How many records are in your collection?
5,000? 10,000? Probably somewhere in between. Mostly 45s.
Where are your favorite places to dig?
I'm not really a house call guy. The closest record store is over 150 miles away, so it's mainly junk shops and estate sales when I have time. Probably not cool to say, but eBay really helps in chasing down actual wants. If I'm paying more than a few bucks for a record it's because it's a Chicano thing out of El Paso or it fills a hole in my collection. I would rather find records in the wild, but it's so easy to type label names in the search. I really don't spend more than $10 on a record unless it's a local thing.
Give us your craziest digging story
Most recently I got a lead on a hoarder who had tins full of 45s in a closet. The guy who gave me the lead had already been in the house, and said he was too creeped out to finish looking at everything. I decided to check it out and was greeted by a wide-eyed lady who informed me that the homeowner wasn’t in, but it would be okay if I came in and looked at the records anyway. I was then greeted by her friend, who was trying to pull up a pair of overall shorts with one hand.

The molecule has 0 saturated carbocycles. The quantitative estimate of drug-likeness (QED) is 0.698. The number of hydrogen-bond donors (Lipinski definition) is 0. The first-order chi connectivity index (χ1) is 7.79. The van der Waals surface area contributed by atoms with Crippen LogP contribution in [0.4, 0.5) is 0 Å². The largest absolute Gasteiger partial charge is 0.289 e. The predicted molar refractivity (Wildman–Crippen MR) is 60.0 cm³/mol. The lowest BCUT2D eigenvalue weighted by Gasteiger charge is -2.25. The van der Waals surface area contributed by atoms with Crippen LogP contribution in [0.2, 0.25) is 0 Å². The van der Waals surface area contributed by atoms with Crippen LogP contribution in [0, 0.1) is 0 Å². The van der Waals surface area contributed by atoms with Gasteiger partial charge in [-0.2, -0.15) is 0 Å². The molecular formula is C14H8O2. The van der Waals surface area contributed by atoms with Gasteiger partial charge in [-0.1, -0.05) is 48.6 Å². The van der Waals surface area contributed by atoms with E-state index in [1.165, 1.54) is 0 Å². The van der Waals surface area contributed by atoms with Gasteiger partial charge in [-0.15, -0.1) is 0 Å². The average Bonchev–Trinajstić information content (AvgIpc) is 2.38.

At best, there were 50-60 ground up 45s there. I found a couple, but felt sketched out the whole time. I couldn’t shake from my mind the thought of what had been going on in that house before I knocked on the door. It looked more like a meth squatter’s pad than a hoarder’s house, so I paid up and lit out.
I went back and thanked the guy for the meth lead and told him the story. Later on, he told me that the homeowner had contacted him, and the sketchy people I dealt with had never given the homeowner the cash. Dumb me, I left them my number in hopes of more records turning up… I’m still waiting for that 1 am call asking if I would like to party.
Best one, though… 10 years ago my wife and I were sitting at a drive-thru over in Midland, TX and she pointed across the street to a Tejano music shop and asked if I’d ever been in there. I had never noticed it before, but had visions of racks full of badly bootlegged norteño cds.
A few months later I was back in Midland on a Christmas gift-buying errand, and got distracted by the thought of that Tejano shop. I decided to check it out, and when I walked in I saw racks and racks of LPs and 45s. The walls were covered with framed 8X10 promos of Tejano groups from all over Texas.
What are your top 3-5 favorite records you own?
Hezie Johnson – “Wedding Bells Are Ringing In My Dream World” b/w “Muddy Mississippi River Blue” (Hezie Johnson Record Co.) Wild stream of consciousness hillbilly rambling by a cat from South Carolina. I found the 45 with a promo business card of Hezie standing in front of his car holding a glass 2 liter bottle of his favorite sodie pop. “Hezie With New Cadillac, Ready To Tour World!” it says.